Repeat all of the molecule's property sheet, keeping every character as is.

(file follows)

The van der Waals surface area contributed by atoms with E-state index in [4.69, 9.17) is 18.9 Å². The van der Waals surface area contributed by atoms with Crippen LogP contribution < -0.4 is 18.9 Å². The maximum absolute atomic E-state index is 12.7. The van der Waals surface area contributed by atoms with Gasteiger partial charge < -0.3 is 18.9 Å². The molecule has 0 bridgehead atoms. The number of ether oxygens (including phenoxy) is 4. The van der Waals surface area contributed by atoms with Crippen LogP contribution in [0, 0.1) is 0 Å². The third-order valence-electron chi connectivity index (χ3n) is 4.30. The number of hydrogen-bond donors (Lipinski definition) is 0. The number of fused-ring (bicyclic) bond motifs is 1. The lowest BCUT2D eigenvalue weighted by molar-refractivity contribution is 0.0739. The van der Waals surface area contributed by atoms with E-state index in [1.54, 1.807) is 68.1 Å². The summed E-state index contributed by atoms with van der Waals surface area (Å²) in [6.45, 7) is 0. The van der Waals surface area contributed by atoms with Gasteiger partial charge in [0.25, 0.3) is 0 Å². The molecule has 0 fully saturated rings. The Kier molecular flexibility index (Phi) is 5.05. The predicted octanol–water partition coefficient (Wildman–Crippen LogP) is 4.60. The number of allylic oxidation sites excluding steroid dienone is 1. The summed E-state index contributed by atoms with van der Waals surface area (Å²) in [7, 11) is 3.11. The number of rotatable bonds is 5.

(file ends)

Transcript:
The van der Waals surface area contributed by atoms with E-state index in [4.69, 9.17) is 18.9 Å². The van der Waals surface area contributed by atoms with Crippen LogP contribution < -0.4 is 18.9 Å². The maximum absolute atomic E-state index is 12.7. The van der Waals surface area contributed by atoms with Gasteiger partial charge < -0.3 is 18.9 Å². The molecule has 0 bridgehead atoms. The number of ether oxygens (including phenoxy) is 4. The van der Waals surface area contributed by atoms with Crippen LogP contribution in [0, 0.1) is 0 Å². The third-order valence-electron chi connectivity index (χ3n) is 4.30. The number of hydrogen-bond donors (Lipinski definition) is 0. The number of fused-ring (bicyclic) bond motifs is 1. The lowest BCUT2D eigenvalue weighted by molar-refractivity contribution is 0.0739. The van der Waals surface area contributed by atoms with E-state index in [1.54, 1.807) is 68.1 Å². The summed E-state index contributed by atoms with van der Waals surface area (Å²) in [6.45, 7) is 0. The van der Waals surface area contributed by atoms with Gasteiger partial charge in [0.25, 0.3) is 0 Å². The molecule has 0 fully saturated rings. The Kier molecular flexibility index (Phi) is 5.05. The predicted octanol–water partition coefficient (Wildman–Crippen LogP) is 4.60. The number of allylic oxidation sites excluding steroid dienone is 1. The summed E-state index contributed by atoms with van der Waals surface area (Å²) in [7, 11) is 3.11. The number of rotatable bonds is 5.